To the best author knowledge, the current study is pioneer in evaluation of potential inflammatory indexes associated with lifestyle, diet, and empirical index e.g., DIS, LIS, EDII, in BrCa patients. Both BrCa and inflammatory biomarkers are influenced by dietary components and are closely related to each other. However, there are limited studies which evaluated the association between DIS and LIS with risk of diseases [17,18,19].

To date, no study has evaluated the association between EDII and DIS in BrCa patients, but Byrd et_al [17] as mentioned previously, indicated that individuals in higher DIS quintile had higher risk of colorectal cancer (HR: 1.27,( 1.19 to 1.35) P-trend < 0.001). Also, in a large case–control study in Australian women [26] had been reported that EDII scores were significantly higher in patients with ovarian cancer (OR EDII score Q4 vs. Q1 = 1.391; p-trend = 0.002). Relating to EDII, there are several studies in agree with our findings which demonstrated that higher EDII was related to higher potential of inflammation. For example, Tabung et al. [27] in 2017, showed that individuals in highest EDII quintile had higher concentration of CRP and IL-6 and TNF-a than those in the lowest quintile. Another multi-ethnic study showed that higher scores of EDII were associated with increased IL-6, CRP in postmenopausal women [21]. Also, findings from Tehran Lipid and Glucose Study [20] indicated that components of metabolic syndrome such as abdominal obesity, were related to higher EDII scores.

Researchers have studied the relationship between different pro/anti-inflammation dietary patterns and BrCa risk in several studies. Western dietary pattern with high content intake of processed red meat, high-fat dairy products, sweets, refined grains, and sauces contributed elevation in serum markers such as TNF-a and CRP [28]. Castelló in a large case–control study, had been showed that both premenopausal and postmenopausal women with high adherence to western dietary pattern were at high risk for BrCa (OR: 1.68 (1.02;-2.79), (95%CI) and OR: 1.48 (1.07; 2.05(95%CI), respectively) [29]. On the other hand, previous studies have shown that the Mediterranean diet, which is found to be high source of antioxidants, omega-3, fish, fiber, vegetables and fruits, olive oil, legumes, and nuts reduced the concentration of inflammatory markers [30]. In a systematic review conducted by Turati et al., it was shown that in European women who were following to Mediterranean-style Dietary pattern, the risk of breast cancer was lower (OR: 0.82 (0.71–0.95) p-trend: 0.008) [31]. Results of LIS revealed that women with BrCa had higher weight than non BrCa patients. It seems that in obese or overweight cases, complex mechanisms appear to stimulate hormone-receptor-negative tumors, and increase in TNF-α, IL-6 [20, 21]. However, the results of the present study do not support that association between LIS and BrCa risk. In line with our study, records from the NIH-AARP Diet and Health Study [22] showed that factors related to lifestyle like smoking, body mass index, and anti-inflammatory drugs as well as lifestyles factors had null association with pancreatic cancer.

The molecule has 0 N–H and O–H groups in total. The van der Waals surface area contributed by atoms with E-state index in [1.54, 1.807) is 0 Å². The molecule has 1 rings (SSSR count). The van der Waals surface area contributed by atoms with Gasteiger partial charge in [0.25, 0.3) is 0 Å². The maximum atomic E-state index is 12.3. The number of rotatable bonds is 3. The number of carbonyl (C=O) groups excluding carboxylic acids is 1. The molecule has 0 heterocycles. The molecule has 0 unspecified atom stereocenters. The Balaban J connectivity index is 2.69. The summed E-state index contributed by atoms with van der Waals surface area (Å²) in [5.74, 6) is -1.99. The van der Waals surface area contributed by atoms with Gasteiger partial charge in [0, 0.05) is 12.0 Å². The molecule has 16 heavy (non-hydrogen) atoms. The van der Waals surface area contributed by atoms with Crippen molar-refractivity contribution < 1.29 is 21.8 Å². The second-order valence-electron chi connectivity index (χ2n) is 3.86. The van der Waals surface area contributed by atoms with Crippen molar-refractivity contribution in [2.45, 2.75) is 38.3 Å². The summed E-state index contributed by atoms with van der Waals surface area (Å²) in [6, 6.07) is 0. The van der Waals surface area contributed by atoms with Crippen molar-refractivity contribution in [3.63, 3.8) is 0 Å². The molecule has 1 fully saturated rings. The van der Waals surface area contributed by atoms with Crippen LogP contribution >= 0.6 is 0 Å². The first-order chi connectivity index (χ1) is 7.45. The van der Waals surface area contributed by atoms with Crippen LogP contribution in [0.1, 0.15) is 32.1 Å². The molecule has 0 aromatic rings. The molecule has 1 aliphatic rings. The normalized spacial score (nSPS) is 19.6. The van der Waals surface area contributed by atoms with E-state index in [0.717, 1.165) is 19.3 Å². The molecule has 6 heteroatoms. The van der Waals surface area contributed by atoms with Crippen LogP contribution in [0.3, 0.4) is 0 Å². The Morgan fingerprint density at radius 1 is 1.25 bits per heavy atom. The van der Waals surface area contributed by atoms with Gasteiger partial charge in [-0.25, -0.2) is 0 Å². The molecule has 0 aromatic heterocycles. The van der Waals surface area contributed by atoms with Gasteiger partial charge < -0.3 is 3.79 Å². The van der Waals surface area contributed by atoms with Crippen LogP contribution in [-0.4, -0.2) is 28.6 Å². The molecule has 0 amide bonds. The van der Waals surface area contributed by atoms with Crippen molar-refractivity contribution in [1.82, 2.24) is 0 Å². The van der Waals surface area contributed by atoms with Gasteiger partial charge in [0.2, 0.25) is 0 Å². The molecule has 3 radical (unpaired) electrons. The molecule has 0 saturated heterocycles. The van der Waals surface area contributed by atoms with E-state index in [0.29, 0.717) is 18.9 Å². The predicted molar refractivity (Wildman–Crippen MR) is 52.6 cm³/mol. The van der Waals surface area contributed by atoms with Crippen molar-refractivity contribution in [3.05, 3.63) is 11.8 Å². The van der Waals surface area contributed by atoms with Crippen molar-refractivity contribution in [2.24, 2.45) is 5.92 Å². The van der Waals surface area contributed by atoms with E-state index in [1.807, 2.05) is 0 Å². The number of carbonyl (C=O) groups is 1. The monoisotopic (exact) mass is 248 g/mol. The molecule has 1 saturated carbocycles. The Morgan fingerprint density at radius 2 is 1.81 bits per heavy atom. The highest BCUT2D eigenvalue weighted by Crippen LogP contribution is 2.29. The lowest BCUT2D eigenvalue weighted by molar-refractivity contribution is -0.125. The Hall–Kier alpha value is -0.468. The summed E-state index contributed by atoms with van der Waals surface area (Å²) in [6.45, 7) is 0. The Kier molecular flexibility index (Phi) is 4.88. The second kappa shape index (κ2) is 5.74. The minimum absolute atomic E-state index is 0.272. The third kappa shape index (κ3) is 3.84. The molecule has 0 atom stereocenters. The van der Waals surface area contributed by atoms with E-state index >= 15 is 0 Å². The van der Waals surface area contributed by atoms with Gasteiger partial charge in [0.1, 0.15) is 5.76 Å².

While in REGARDS cohort study by Byrd [18] has been demonstrated that individuals in highest LIS quintile compare to healthy individuals resulted to 4.29 times increasing in CRP concentration in ischemic stroke patients. We suggest that this discrepancy in the results of our study and NIH-AARP Diet and Health cohort [22] with cohort REGARDS [18] may be due to the lack of adjustments for other supplements involved in inflammation such as vitamins E, C and A. So, we strongly recommend that other supplements be considered in future LIS analysis. We also propose that the severity of inflammation influences the association of factors related to lifestyle and disease risk.